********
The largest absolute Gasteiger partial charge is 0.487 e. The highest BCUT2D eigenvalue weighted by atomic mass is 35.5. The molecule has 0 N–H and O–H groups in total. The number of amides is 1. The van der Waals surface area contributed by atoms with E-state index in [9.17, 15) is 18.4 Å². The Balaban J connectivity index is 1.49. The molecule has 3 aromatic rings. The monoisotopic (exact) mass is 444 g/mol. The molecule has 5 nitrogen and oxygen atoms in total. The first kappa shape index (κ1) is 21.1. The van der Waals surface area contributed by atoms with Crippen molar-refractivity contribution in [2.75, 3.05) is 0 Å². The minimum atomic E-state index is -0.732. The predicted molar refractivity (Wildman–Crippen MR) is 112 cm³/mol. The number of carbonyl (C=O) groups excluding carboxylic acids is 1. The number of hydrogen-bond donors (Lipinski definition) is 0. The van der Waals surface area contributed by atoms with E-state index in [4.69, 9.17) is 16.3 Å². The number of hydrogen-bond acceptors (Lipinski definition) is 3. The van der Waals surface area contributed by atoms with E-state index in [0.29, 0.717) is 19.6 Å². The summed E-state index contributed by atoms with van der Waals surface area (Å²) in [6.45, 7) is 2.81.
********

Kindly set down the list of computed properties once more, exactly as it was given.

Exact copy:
The largest absolute Gasteiger partial charge is 0.487 e. The highest BCUT2D eigenvalue weighted by atomic mass is 35.5. The molecule has 0 N–H and O–H groups in total. The number of amides is 1. The van der Waals surface area contributed by atoms with E-state index in [9.17, 15) is 18.4 Å². The Balaban J connectivity index is 1.49. The molecule has 3 aromatic rings. The monoisotopic (exact) mass is 444 g/mol. The molecule has 5 nitrogen and oxygen atoms in total. The first kappa shape index (κ1) is 21.1. The van der Waals surface area contributed by atoms with Crippen molar-refractivity contribution in [2.75, 3.05) is 0 Å². The minimum atomic E-state index is -0.732. The predicted molar refractivity (Wildman–Crippen MR) is 112 cm³/mol. The number of carbonyl (C=O) groups excluding carboxylic acids is 1. The number of hydrogen-bond donors (Lipinski definition) is 0. The van der Waals surface area contributed by atoms with E-state index in [4.69, 9.17) is 16.3 Å². The number of hydrogen-bond acceptors (Lipinski definition) is 3. The van der Waals surface area contributed by atoms with E-state index in [0.29, 0.717) is 19.6 Å². The summed E-state index contributed by atoms with van der Waals surface area (Å²) in [6.45, 7) is 2.81.